Hollywood has often been criticised for producing romantic comedies consisting of nothing more than “fluff.” Where they get this “fluff” from, I do not know, but I can only presume that it involves the slaughter of lots of cute, soft animals. Being a fan of cute, soft animals, it is with glee that I announce the National Theatre’s She Stoops to Conquer as my “feel good” romantic comedy of the year. The year, precisely, is 1773 and yet Jamie Lloyd’s production of this hysterical comedy of manners bubbles and bristles with such energy and exuberance that it triumphs Hollywood’s modern day attempts at the genre. In short, Bridget Jones must be wetting her great big knickers. And so she should, for Oliver Goldsmith’s play is not only generous in laughs but also in satire, conveying the absurdities of class snobbery in way that still firmly resonates today.
Mark Thompson’s set is so lovingly crafted, his depiction of a cosy country home so very inviting, that I felt a great desire to leap across the chairs and warm my hands by the roaring log fire. The ability to create a space of such intimacy and warmth within the vastness of the Olivier stage also works as a way to communicate the sheer hugeness of the characters within this seemingly small space. Hilarious moments such as Steve Pemberton’s Mr. Hardcastle wrenching parts of the set from the walls in order to attack Henry Hadden-Paton’s Young Marlow serve as great examples of pitch perfect overacting as large as the stage itself.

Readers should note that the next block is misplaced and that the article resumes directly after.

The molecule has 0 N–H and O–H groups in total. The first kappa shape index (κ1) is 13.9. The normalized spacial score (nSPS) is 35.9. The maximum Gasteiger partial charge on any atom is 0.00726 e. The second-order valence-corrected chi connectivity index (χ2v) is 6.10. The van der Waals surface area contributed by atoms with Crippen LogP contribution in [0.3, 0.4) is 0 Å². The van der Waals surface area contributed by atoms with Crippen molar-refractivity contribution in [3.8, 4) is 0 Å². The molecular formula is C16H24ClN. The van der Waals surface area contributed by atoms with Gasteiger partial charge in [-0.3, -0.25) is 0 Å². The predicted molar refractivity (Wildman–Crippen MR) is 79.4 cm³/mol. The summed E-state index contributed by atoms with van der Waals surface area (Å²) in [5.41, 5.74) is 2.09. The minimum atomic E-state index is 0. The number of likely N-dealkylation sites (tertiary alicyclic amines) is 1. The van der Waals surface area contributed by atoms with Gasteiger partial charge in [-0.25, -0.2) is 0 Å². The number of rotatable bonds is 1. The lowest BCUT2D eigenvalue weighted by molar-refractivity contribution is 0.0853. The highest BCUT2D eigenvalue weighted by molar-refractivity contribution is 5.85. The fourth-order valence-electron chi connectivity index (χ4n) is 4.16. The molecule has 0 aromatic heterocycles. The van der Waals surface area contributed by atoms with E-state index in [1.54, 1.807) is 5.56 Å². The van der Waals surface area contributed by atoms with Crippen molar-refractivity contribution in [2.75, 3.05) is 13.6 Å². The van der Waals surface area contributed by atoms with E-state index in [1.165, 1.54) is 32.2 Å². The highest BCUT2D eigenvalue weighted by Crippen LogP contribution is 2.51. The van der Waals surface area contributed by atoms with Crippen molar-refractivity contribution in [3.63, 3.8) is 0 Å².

The sense of magic and mischief within the play creates an electrical atmosphere that embodies the whole production. The soaring energy of the chorus, as they carry us from each scene into the next with beautifully realised musical interludes, builds into a joyful explosion of dance within the final scene and ensures that you find yourself tapping along in your seat. Employing instruments such as pots and pans, the chorus’ presence amongst the main characters, cements them almost as naughty spirits rejoicing in the continuing mischief and is a great asset to this production.
And yet the master of mischief whom which the chorus serve is that of David Fynn’s Tony Lumpkin. Tony is both the unsuspecting hero of the play and indeed of this production as Fynne’s fantastically realised performance as the country booby and expert comic timing provide the biggest laughs. In a world of big confusion and even bigger performances, Katherine Kelly must also be commended for showing the constraint needed as Kate that manages to anchor the whole production and deliver the final emotional punch. This is not to say that she cannot also compete with the rest of the cast in terms of overacting and she happily hams it up in her disguise as a barmaid to great success.
The real success of this production lies in the strength of the cast as an ensemble in which each performer strikes perfectly the balance between tenderness and absurdity. Its desire to acknowledge the audience into the contrivances of the play, such as Mrs. Hardcastle’s (Sophie Thompson) exaggerated winks gives a very funny modern twist on this restoration comedy. Its ability to laugh along with us manifests best in moments such as Hasting’s curt warning, “not to encourage him,” as Hadden-Paton lurches from one strange pose to the next. Indeed I hope audiences continue to encourage this well deserving production for the rest of its fantastic run.